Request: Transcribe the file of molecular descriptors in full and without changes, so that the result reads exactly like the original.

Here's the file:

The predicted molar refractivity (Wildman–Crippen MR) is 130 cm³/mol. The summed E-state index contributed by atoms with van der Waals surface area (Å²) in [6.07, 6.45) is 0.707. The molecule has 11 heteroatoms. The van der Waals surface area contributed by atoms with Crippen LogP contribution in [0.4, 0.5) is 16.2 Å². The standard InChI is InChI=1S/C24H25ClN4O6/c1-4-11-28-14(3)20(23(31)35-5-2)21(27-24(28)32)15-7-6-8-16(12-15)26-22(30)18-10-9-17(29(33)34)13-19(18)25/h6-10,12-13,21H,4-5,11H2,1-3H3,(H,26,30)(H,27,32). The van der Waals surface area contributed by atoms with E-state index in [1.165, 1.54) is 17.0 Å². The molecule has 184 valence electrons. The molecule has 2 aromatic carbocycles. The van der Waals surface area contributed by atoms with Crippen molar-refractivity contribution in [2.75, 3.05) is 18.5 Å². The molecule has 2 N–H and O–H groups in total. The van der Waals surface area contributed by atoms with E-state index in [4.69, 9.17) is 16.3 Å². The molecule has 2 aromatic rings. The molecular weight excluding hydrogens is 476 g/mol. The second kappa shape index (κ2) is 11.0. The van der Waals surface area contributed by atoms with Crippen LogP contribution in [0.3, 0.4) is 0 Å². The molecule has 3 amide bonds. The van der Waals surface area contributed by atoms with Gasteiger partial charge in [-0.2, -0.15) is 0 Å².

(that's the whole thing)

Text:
The predicted molar refractivity (Wildman–Crippen MR) is 130 cm³/mol. The summed E-state index contributed by atoms with van der Waals surface area (Å²) in [6.07, 6.45) is 0.707. The molecule has 11 heteroatoms. The van der Waals surface area contributed by atoms with Crippen LogP contribution in [0.4, 0.5) is 16.2 Å². The standard InChI is InChI=1S/C24H25ClN4O6/c1-4-11-28-14(3)20(23(31)35-5-2)21(27-24(28)32)15-7-6-8-16(12-15)26-22(30)18-10-9-17(29(33)34)13-19(18)25/h6-10,12-13,21H,4-5,11H2,1-3H3,(H,26,30)(H,27,32). The van der Waals surface area contributed by atoms with E-state index in [1.165, 1.54) is 17.0 Å². The molecule has 184 valence electrons. The molecule has 2 aromatic carbocycles. The van der Waals surface area contributed by atoms with Crippen molar-refractivity contribution in [2.75, 3.05) is 18.5 Å². The molecule has 2 N–H and O–H groups in total. The van der Waals surface area contributed by atoms with E-state index in [4.69, 9.17) is 16.3 Å². The molecule has 2 aromatic rings. The molecular weight excluding hydrogens is 476 g/mol. The second kappa shape index (κ2) is 11.0. The van der Waals surface area contributed by atoms with Crippen LogP contribution in [0.3, 0.4) is 0 Å². The molecule has 3 amide bonds. The van der Waals surface area contributed by atoms with Gasteiger partial charge in [-0.2, -0.15) is 0 Å².